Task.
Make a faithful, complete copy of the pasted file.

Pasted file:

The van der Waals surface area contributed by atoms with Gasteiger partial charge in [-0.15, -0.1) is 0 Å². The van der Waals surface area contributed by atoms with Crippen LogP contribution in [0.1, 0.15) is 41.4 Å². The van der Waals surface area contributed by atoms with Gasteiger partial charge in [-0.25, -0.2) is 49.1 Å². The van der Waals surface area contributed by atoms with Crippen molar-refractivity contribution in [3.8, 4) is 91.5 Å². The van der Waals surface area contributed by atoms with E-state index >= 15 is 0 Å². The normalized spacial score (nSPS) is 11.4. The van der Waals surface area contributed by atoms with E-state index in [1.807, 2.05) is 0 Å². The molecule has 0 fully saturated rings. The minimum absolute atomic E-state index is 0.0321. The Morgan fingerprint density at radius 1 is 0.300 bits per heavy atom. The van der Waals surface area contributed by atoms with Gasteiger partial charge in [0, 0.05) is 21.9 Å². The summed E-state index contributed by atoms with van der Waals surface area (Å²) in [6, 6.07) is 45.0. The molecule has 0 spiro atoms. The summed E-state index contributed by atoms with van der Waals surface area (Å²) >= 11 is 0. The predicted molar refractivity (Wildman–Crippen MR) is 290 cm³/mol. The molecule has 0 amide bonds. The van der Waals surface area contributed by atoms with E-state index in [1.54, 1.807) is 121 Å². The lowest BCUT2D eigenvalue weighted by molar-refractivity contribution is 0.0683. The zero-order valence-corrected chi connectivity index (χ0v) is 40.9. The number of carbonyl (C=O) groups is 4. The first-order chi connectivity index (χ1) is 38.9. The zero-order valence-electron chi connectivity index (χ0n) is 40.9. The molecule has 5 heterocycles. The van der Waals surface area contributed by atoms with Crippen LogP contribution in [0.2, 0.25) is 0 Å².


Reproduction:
The van der Waals surface area contributed by atoms with Gasteiger partial charge in [-0.15, -0.1) is 0 Å². The van der Waals surface area contributed by atoms with Crippen LogP contribution in [0.1, 0.15) is 41.4 Å². The van der Waals surface area contributed by atoms with Gasteiger partial charge in [-0.25, -0.2) is 49.1 Å². The van der Waals surface area contributed by atoms with Crippen molar-refractivity contribution in [3.8, 4) is 91.5 Å². The van der Waals surface area contributed by atoms with E-state index >= 15 is 0 Å². The normalized spacial score (nSPS) is 11.4. The van der Waals surface area contributed by atoms with E-state index in [1.807, 2.05) is 0 Å². The molecule has 0 fully saturated rings. The minimum absolute atomic E-state index is 0.0321. The Morgan fingerprint density at radius 1 is 0.300 bits per heavy atom. The van der Waals surface area contributed by atoms with Gasteiger partial charge in [0, 0.05) is 21.9 Å². The summed E-state index contributed by atoms with van der Waals surface area (Å²) in [6, 6.07) is 45.0. The molecule has 0 spiro atoms. The summed E-state index contributed by atoms with van der Waals surface area (Å²) >= 11 is 0. The predicted molar refractivity (Wildman–Crippen MR) is 290 cm³/mol. The molecule has 0 amide bonds. The van der Waals surface area contributed by atoms with E-state index in [1.54, 1.807) is 121 Å². The lowest BCUT2D eigenvalue weighted by molar-refractivity contribution is 0.0683. The zero-order valence-corrected chi connectivity index (χ0v) is 40.9. The number of carbonyl (C=O) groups is 4. The first-order chi connectivity index (χ1) is 38.9. The zero-order valence-electron chi connectivity index (χ0n) is 40.9. The molecule has 5 heterocycles. The van der Waals surface area contributed by atoms with Crippen LogP contribution in [0.2, 0.25) is 0 Å².